There Should be a Revolution Every Two Years: Are You the Dog who Returns to Its Vomit?

According to one common interpretation of Thomas Jefferson's maxim that there should be a revolution every twenty years, Jefferson was not in fact stating the necessity of a violent and bloody uprising once a generation, but rather underscoring the revolutionary aspect of representative, democratic government.  If the scoundrels can simply be voted out of office, there is no need to hunt them down and string them up from the trees in front of their office.

But under the conditions of the two-party state and duopoly system of government, voting the scoundrels out of office is a virtual impossibility, as the scoundrels are firmly in control of both the Democratic and Republican parties.  The two-party system has effectively reached a stage at which neither of the ruling parties offers a viable vehicle for the representation of the people's interests.  The more quickly the Democratic and Republican parties exchange majority and minority status, from one election to the next, the more certain we can be that voters recognize the major parties are simply incapable of representing our interests.   Bob Morris writes at CAIVN:
The upcoming midterms are shaping up to be a train wreck for Democrats too. Something similar happened to Republicans in 2008. Scanning blog posts from conservatives just after that election is instructive. Some were wondering if the Republican Party could survive such a defeat. Yet, just two years later, the Republican Party is seemingly resurgent. I say "seemingly" because huge shifts in voter sentiment like this in such a short period show that voters are increasingly unhappy with both parties, and searching for answers. Clearly, this could be an opening for the development of third parties with real clout. It's happened before.
And it can happen again.  In an article for Op-Ed News, Curt Day calls for a third party and independent revolution this November:
That is right, we can start to overthrow our government this November! How? We can dethrone it by voting out both the Republican and Democratic parties! Though we cannot vote out either part this election, it can be a start. Why vote out both parties? Considering our past, whenever we vote for either of the two main political parties, we act as what was described in Proverbs 26:11: "Like a dog that returns to its vomit is a fool who repeats his folly."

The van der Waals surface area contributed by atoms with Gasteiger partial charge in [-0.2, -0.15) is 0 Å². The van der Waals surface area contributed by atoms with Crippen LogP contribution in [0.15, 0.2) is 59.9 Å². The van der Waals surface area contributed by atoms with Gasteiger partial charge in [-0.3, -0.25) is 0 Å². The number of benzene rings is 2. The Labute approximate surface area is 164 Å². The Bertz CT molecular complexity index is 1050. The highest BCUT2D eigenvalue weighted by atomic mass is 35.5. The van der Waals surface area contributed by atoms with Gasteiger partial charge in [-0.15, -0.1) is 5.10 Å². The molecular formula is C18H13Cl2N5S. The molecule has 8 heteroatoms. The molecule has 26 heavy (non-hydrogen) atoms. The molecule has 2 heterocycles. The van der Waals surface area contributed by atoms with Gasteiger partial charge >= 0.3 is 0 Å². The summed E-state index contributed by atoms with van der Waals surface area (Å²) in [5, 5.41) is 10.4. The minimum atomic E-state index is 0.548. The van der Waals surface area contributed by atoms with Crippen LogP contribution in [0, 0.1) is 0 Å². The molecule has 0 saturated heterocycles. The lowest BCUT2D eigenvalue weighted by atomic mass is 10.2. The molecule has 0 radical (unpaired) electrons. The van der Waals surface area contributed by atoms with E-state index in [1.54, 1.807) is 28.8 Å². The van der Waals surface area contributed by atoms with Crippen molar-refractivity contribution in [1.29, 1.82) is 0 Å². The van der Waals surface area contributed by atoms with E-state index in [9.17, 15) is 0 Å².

Think about it. Either the Republicans or Democrats create a mess. The voters respond by voting in the other party. Then that party either maintains the mess or makes it worse. So the party that created the mess tells us that they have the solutions to our problems. And so we, like sheep, follow their voice and vote them in again. And this cycle continues on and on. Thus, the American voter becomes the fool who refuses to change and thus repeats his lunacy.

If you vote Republican or Democratic, you are the dog who returns to its vomit for yet another helping.


Samuel Wilson said...

Unfortunately, the dogs convince themselves too easily that a fresh garnish makes a different dish. As long as each party can produce new faces to run for office every cycle, it can convince voters that last time's mistakes were the fault of individuals (e.g. GW Bush) while the party still provides the sole alternative to incumbents who have allegedly already failed. With the collaboration of Tea Partiers, the GOP hopes to convince a disgruntled public that they ain't like that no more. While you'd think that the easiest way for someone to prove that would be not to be a Republican, it looks like many Americans will fall for it anyway.

d.eris said...

lol... indeed, which goes right back to battered voter syndrome. "I've really changed this time baby, I really have." The most perverse part, though, is that so many people consciously recognize that the Republicans aren't any better and find them even less favorable than the Democrats, judging from recent polls. This is the hostage situation that is the two-party state.